How Putin Lost Ukraine

Half a year ago, in the fall of 2013, Ukraine was well on the way to becoming an authoritarian vassal state of Russia. Now, thanks to Russia’s neo-fascist dictator, Vladimir Putin, Ukraine is well on the way to becoming a democracy and a full-fledged member of the international community.

How did Putin snatch a humiliating defeat from the jaws of surefire victory? How could he have walked into a strategic trap of his own making? In a word, how did he lose Ukraine?

And make no mistake about it: it was Putin, and no one else, who lost Ukraine. He had it. He could easily have kept it. But now he’ll never have it again. And he has no one to blame but himself.

Putin has never understood Ukraine. For him, as for all too many Russians, it’s a historical mistake: a part of Russia that’s been swayed from the path of righteousness by a few dastardly fascist imperialist cigar-chomping bourgeois nationalists in cahoots with the CIA. If you treat a bona fide country with a bona fide people with a bona fide identity as your dirty backyard, don’t be surprised if you slip in the mud and fall on your face.

Putin’s first major slip was during the 2004 Orange Revolution, when, stupidly, he backed Viktor Yanukovych. That disaster taught Putin nothing, and, nine years later, he made the same mistake during the Euro Revolution. How could a supposedly smart leader back the same loser—not once, but twice? How could that same supposedly smart leader still insist that the loser remains Ukraine’s legitimate president—even after a fair and free election gave a huge mandate to Petro Poroshenko? The sad thing is that, after 15 years in power, Putin still doesn’t “get” Ukraine.

Putin’s most egregious blunder was to coerce Yanukovych into rejecting the Association Agreement with the European Union last fall. That strategic error led to the demonstrations in Kyiv, Yanukovych’s downfall, the emergence of a pro-Western, democratic Ukraine, and Russia’s transformation into a rogue state and sponsor of terrorism. That’s bad enough. Worse, Putin’s move was premised on his belief that the agreement would remove Ukraine from Russia’s sphere of influence. Sure, it would have provided Ukraine with a foothold in Europe, and, yes, it would have diminished Ukraine’s international isolation in the long run, but a Yanukovych-misruled Ukraine would have remained firmly ensconced in Russia’s backyard for a long time to come.

After all, with the Association Agreement as his main claim to fame, Yanukovych would have probably been reelected in 2015; the penetration of Kyiv’s government by agents of the Kremlin would have remained high or gotten higher; and the presence of Russian propaganda, business, and other forms of “soft power” would have only grown. Meanwhile, Ukraine’s military would have continued to decay, Ukraine’s foreign policy would have remained unremittingly pro-Russian, and a large segment of the Ukrainian population would have stayed ambivalent about Ukraine’s independence. The Europeans, meanwhile, and Germany in particular, would have remained indifferent to Ukraine. What’s not to like from the Kremlin’s point of view? A smart Russian president would have encouraged Yanukovych to sign the agreement with Brussels.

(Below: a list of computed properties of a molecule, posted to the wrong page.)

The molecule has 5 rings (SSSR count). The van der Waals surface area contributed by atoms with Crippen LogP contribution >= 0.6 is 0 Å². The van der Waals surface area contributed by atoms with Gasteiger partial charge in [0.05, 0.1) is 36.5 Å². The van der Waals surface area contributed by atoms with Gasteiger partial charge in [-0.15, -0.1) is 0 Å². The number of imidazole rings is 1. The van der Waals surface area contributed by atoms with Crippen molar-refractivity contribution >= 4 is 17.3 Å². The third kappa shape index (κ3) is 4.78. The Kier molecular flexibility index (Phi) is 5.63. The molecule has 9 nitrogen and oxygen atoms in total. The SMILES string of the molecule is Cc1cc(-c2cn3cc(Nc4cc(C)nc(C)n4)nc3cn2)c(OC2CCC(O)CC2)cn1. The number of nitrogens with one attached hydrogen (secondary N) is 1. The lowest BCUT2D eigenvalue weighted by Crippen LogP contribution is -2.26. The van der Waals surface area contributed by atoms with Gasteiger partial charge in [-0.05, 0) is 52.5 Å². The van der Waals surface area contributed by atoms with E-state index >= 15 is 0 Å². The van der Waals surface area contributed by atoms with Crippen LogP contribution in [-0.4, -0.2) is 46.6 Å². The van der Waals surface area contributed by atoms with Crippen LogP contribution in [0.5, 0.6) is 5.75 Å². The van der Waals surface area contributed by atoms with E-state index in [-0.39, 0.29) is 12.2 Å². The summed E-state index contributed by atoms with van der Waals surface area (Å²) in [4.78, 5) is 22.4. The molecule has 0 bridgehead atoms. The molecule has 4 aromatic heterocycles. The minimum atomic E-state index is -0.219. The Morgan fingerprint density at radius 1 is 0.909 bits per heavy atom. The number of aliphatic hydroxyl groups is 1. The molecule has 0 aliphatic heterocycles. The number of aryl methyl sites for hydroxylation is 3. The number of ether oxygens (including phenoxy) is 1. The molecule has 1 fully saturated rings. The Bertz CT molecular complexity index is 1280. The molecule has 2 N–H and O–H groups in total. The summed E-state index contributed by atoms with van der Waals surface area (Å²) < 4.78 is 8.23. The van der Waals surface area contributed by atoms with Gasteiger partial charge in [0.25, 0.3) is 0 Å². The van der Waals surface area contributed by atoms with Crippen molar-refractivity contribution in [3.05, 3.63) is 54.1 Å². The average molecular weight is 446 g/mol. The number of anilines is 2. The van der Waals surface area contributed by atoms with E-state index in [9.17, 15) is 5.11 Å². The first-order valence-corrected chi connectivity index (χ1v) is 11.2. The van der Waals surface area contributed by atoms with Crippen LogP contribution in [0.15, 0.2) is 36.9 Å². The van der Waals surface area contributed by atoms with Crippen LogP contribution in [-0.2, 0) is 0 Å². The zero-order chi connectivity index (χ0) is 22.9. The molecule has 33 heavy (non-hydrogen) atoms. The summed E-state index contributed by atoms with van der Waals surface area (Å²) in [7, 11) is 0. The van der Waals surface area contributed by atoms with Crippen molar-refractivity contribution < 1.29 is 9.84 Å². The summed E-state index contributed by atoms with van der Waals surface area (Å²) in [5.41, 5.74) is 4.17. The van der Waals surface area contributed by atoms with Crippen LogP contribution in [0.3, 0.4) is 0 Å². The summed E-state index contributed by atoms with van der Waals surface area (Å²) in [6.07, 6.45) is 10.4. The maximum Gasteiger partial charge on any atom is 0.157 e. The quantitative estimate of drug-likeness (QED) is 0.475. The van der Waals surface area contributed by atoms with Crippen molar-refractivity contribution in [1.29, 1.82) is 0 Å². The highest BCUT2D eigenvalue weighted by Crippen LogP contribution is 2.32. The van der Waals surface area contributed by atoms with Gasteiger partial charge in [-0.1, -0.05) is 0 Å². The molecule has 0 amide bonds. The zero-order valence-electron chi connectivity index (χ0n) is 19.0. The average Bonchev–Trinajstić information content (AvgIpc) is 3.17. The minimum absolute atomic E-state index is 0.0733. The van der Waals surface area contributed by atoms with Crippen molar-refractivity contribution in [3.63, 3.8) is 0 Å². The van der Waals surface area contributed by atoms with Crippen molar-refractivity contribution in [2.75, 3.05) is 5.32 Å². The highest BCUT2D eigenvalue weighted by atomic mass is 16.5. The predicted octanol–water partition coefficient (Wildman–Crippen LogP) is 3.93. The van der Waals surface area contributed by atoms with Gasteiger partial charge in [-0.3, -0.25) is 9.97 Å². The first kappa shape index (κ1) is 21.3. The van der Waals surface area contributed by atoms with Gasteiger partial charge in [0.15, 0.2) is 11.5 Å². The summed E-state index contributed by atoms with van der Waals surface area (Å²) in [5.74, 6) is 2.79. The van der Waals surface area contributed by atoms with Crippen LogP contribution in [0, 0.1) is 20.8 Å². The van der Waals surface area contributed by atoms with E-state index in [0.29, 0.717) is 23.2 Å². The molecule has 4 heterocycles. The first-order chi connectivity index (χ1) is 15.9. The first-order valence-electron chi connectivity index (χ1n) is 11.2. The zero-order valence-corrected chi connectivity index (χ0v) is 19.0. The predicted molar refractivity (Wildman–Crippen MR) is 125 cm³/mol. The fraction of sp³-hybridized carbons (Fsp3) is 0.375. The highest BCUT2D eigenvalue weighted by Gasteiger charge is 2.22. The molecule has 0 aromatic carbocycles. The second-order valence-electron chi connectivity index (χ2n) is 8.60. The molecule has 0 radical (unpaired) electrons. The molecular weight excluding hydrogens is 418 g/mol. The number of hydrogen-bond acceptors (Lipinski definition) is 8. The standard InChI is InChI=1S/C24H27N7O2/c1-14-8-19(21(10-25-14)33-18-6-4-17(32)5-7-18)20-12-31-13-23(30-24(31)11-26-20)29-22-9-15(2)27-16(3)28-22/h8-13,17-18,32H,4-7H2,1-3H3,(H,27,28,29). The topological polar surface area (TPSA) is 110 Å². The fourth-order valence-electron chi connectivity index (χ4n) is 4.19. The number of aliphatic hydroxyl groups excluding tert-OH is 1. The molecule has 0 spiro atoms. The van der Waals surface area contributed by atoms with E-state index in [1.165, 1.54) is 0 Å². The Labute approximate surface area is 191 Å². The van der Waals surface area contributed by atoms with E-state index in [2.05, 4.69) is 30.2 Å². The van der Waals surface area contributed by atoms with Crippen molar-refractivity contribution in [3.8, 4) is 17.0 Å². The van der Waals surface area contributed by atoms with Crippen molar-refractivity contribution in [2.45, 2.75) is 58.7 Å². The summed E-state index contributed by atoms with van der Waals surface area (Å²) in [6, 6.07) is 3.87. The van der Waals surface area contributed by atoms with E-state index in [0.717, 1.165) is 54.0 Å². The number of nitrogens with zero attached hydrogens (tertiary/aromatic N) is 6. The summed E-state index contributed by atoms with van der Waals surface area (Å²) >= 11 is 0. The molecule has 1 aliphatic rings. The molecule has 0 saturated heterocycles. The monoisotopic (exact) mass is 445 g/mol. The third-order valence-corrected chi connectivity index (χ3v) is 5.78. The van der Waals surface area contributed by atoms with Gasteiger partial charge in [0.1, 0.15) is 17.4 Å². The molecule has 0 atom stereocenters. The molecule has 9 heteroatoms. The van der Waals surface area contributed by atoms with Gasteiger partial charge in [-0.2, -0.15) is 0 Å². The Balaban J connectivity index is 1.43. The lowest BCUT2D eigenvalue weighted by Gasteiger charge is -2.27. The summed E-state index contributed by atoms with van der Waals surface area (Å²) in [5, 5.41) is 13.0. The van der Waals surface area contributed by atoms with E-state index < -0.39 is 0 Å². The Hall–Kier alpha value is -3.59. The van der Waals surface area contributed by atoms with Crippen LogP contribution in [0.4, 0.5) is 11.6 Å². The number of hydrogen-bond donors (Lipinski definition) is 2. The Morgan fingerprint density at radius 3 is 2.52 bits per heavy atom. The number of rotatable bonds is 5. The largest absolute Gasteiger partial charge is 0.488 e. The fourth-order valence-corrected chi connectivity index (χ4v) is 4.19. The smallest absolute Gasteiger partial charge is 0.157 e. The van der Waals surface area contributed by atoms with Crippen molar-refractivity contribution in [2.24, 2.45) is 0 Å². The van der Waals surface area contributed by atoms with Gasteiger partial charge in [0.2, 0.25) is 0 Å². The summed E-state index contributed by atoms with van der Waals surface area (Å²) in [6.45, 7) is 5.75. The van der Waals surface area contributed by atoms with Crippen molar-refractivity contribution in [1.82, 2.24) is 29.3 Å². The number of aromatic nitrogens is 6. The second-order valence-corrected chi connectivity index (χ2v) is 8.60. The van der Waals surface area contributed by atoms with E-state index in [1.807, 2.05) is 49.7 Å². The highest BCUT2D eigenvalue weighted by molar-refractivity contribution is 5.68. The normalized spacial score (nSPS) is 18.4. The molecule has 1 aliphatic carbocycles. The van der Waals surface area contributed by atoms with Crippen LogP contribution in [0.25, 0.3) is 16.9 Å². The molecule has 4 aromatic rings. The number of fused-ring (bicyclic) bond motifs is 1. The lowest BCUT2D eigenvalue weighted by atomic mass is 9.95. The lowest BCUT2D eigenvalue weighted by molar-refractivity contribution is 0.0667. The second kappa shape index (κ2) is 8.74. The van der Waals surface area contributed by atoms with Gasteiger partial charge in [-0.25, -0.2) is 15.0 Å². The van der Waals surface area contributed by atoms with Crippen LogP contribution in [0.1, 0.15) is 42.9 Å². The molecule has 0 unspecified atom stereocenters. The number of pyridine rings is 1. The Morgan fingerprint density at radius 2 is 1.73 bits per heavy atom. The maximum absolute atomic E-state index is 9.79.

Alas, when it comes to Ukraine, Putin’s IQ takes a nosedive. Having sparked the Euro Revolution, having destroyed his pal Yanukovych, having embarked on the idiotic Crimean adventure, and having supported terrorism in the Donbas, Putin has forced Ukraine to become independent, democratic, and pro-Western. He’s forced it to develop an army and security apparatus. He’s forced the population to take sides and discover its Ukrainian identity—and pride. He’s forced the government to streamline the state apparatus. He’s forced elites to embrace democracy. And he’s forcing them to embark on radical economic reform and administrative decentralization. Faced with Putin’s aggression, Ukraine has no choice but to embody all the qualities—democracy, rule of law, tolerance, a functioning market economy—that Putin systematically destroys.

Worse still for Putin, his imperialism is driving Ukrainian elites to seek refuge in Western security institutions. Half a year ago, the elite and popular consensus in Ukraine was distinctly anti-NATO. The West, meanwhile, was suffering from “Ukraine fatigue” and had little interest in Ukraine as a strategic partner. Now, everything’s changed. Ukraine is the darling of the West, and Ukrainian public opinion on NATO is shifting.

Amazingly, Putin appears to think that, by supporting terrorism in eastern Ukraine, he can compel Ukraine to back away from the West. The effect, as any schoolboy confronted by a bully could have told him, is just the opposite. Faced with a hostile Russia, Ukraine has no choice but to turn westward. And, thanks to Putin’s treachery and mendacity, a democratic Ukraine will never again be the close, and fawning, partner of Russia that it was until a few months ago. Since Putin cannot be trusted, whatever deal Kyiv eventually signs with Moscow will at best establish a condition of formally peaceful relations between hostile neighbors (“cold peace”) or informally belligerent relations between hostile neighbors (“cold war”). Warily peaceful relations following a “de-annexation” of Crimea and recognition of Kyiv (“hot peace”) will be impossible as long as Putin remains in power.

For the time being, most Russians are still too bedazzled by Putin’s Tarzan yells to realize that he’s lost Ukraine irrevocably—and may be in the process of losing Russia. When they wake up to the reality of his “harebrained” blunders, Putin will discover that his sky-high ratings are as ephemeral as his swings on the vine are a pathetic pose.

Photo Credit. www.premier.gov.ru

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